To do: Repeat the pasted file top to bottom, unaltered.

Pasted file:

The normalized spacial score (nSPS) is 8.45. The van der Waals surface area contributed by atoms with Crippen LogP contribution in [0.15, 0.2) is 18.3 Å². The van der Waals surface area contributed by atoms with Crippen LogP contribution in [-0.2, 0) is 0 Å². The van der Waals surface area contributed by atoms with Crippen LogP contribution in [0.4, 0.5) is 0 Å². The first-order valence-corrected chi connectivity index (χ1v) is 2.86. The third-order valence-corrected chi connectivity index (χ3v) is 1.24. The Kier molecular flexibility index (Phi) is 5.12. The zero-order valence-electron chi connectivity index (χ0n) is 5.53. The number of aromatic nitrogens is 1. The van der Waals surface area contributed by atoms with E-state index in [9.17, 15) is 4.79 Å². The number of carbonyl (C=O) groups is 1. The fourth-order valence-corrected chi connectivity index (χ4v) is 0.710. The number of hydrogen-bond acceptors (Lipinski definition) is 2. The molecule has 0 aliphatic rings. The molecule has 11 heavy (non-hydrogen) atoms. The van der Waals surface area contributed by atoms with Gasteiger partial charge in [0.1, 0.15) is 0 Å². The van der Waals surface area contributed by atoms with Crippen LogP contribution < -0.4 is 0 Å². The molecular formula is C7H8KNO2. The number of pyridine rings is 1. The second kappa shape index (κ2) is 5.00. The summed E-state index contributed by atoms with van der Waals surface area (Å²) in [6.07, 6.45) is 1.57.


The normalized spacial score (nSPS) is 8.45. The van der Waals surface area contributed by atoms with Crippen LogP contribution in [0.15, 0.2) is 18.3 Å². The van der Waals surface area contributed by atoms with Crippen LogP contribution in [-0.2, 0) is 0 Å². The van der Waals surface area contributed by atoms with Crippen LogP contribution in [0.4, 0.5) is 0 Å². The first-order valence-corrected chi connectivity index (χ1v) is 2.86. The third-order valence-corrected chi connectivity index (χ3v) is 1.24. The Kier molecular flexibility index (Phi) is 5.12. The zero-order valence-electron chi connectivity index (χ0n) is 5.53. The number of aromatic nitrogens is 1. The van der Waals surface area contributed by atoms with E-state index in [9.17, 15) is 4.79 Å². The number of carbonyl (C=O) groups is 1. The fourth-order valence-corrected chi connectivity index (χ4v) is 0.710. The number of hydrogen-bond acceptors (Lipinski definition) is 2. The molecule has 0 aliphatic rings. The molecule has 11 heavy (non-hydrogen) atoms. The van der Waals surface area contributed by atoms with Gasteiger partial charge in [0.1, 0.15) is 0 Å². The van der Waals surface area contributed by atoms with Crippen LogP contribution < -0.4 is 0 Å². The molecular formula is C7H8KNO2. The number of pyridine rings is 1. The second kappa shape index (κ2) is 5.00. The summed E-state index contributed by atoms with van der Waals surface area (Å²) in [6.07, 6.45) is 1.57.